Frequent testing would allow for the use of slightly less accurate—and potentially cheaper—tests, since missed infections would likely be caught by subsequent rounds of testing. The key is to return results within hours or even minutes, says Jeremy Kamil, a microbiologist at Louisiana State University. That’s useful for quashing outbreaks before they spread, and also critical for avoiding too much disruption. “The savior test will be something that’s economical and reliable in one hour directly from saliva,” he says. You could intercept infected people before they spend many hours together at work or to pack the gym for the high school basketball game. If they tested positive, they would be asked to self-isolate. The rest could go about their day.

Photograph: Christopher Mason/Cornell University

For Mason, LAMP appeared to check all those boxes. He had toyed with the technology as part of his research in viral surveillance, which involves wiping microbes off subway turnstiles and hospital bathroom walls to study which ones are lurking in public spaces. So the brothers devised a plan: City workers would get tested with LAMP, whether they were showing symptoms or not, and the data would offer clues as to whether the test was accurate enough to be used elsewhere. Alison Kriegel, a physiologist at the nearby Medical College of Wisconsin and an RNA specialist who has known Mason since elementary school, would oversee the operation in Racine, training the firefighters in how to safely take samples and run the tests. Mostly, it would involve a lot of pipetting.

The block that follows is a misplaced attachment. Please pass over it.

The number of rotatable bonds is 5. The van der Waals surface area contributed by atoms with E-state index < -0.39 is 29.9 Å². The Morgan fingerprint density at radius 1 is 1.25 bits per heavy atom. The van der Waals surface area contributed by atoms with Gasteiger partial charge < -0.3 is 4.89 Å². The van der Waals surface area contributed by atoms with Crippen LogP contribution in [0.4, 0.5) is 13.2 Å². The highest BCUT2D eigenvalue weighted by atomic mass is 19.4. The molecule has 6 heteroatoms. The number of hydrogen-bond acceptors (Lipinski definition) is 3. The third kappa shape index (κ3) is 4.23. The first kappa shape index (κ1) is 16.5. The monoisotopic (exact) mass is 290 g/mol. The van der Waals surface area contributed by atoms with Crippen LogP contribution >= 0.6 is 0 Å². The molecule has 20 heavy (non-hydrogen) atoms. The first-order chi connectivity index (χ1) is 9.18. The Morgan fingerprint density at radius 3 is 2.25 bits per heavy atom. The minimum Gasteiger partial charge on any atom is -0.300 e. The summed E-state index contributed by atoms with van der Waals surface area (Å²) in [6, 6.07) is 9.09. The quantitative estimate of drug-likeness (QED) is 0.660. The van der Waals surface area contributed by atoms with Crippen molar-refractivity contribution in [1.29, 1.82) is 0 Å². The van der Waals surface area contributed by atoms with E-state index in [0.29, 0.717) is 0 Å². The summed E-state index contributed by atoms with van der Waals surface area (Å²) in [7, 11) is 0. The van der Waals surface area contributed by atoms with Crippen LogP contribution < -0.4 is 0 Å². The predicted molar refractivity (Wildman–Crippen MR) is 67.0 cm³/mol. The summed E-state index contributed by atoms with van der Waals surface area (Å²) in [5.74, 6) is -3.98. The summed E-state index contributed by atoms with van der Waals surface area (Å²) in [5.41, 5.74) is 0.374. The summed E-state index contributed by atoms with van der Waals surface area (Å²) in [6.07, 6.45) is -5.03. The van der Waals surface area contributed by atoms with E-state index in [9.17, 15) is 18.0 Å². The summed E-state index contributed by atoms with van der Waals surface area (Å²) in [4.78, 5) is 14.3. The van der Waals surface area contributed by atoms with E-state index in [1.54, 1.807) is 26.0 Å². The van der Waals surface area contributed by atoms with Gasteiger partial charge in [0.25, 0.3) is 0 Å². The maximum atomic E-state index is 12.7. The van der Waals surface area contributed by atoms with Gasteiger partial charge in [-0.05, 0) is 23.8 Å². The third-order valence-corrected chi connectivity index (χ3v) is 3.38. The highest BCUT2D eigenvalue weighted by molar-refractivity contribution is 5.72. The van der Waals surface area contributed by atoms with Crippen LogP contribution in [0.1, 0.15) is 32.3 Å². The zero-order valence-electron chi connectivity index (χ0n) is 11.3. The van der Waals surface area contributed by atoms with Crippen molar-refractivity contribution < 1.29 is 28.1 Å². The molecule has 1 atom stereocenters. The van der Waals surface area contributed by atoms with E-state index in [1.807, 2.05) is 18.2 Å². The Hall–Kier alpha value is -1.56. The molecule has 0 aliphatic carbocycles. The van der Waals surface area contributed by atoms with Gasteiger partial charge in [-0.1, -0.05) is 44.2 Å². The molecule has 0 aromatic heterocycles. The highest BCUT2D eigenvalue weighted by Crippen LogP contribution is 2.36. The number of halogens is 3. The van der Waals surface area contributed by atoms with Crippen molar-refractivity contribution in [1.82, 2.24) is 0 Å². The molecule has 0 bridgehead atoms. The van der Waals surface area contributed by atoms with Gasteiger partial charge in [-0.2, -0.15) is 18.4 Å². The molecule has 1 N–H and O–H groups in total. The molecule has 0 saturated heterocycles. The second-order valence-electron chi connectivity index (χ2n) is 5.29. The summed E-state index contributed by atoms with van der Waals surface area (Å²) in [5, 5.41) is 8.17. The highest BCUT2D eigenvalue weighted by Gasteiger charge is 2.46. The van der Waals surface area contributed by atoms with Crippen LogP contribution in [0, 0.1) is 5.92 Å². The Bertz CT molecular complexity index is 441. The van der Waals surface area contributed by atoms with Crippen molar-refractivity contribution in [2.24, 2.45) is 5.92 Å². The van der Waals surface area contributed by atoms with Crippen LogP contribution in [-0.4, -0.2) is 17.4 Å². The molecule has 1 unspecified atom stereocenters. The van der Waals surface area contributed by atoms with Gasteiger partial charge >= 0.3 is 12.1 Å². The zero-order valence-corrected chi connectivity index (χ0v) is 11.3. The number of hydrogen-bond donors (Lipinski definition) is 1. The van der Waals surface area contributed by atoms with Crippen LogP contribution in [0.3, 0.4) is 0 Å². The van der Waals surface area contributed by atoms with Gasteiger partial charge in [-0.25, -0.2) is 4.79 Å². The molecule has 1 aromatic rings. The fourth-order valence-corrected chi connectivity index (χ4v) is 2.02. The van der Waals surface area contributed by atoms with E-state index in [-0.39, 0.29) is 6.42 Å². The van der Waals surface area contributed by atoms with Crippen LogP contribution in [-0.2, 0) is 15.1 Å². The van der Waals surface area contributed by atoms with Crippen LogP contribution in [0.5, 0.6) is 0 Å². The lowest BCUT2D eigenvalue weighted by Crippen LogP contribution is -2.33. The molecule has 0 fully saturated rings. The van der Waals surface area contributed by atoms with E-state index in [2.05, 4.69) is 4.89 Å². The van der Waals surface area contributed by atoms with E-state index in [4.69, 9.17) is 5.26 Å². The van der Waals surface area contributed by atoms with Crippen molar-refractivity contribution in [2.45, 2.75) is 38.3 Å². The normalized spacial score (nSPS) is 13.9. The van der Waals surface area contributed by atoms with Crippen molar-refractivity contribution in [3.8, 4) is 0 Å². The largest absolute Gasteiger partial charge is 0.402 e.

And no matter what, they thought, it would be better than having no tests.“It was scary, honestly,” says Kriegel of those days this spring. “The testing was in short supply, and no one knew what was going on. What if we can’t get tests? How do we do this on our own?”

First developed in the 1990s by researchers in Japan, LAMP is a slightly younger cousin to PCR. At a high level, it works similarly. As with PCR, the test uses a series of chemical reactions to amplify the genetic material in a sample, making it easier to find a match with a particular viral RNA sequence. But with PCR, those reactions happen at a variety of temperatures—hence the need for automated machinery. In LAMP-based tests, the reactions occur at a constant temperature. That means a warm bath suitable for heating the samples to 65 degrees Celsius, plus some pipettes, tips, and a few chemicals, will do. (In principle, Mason says, you could do it on your kitchen counter, using a microwave.)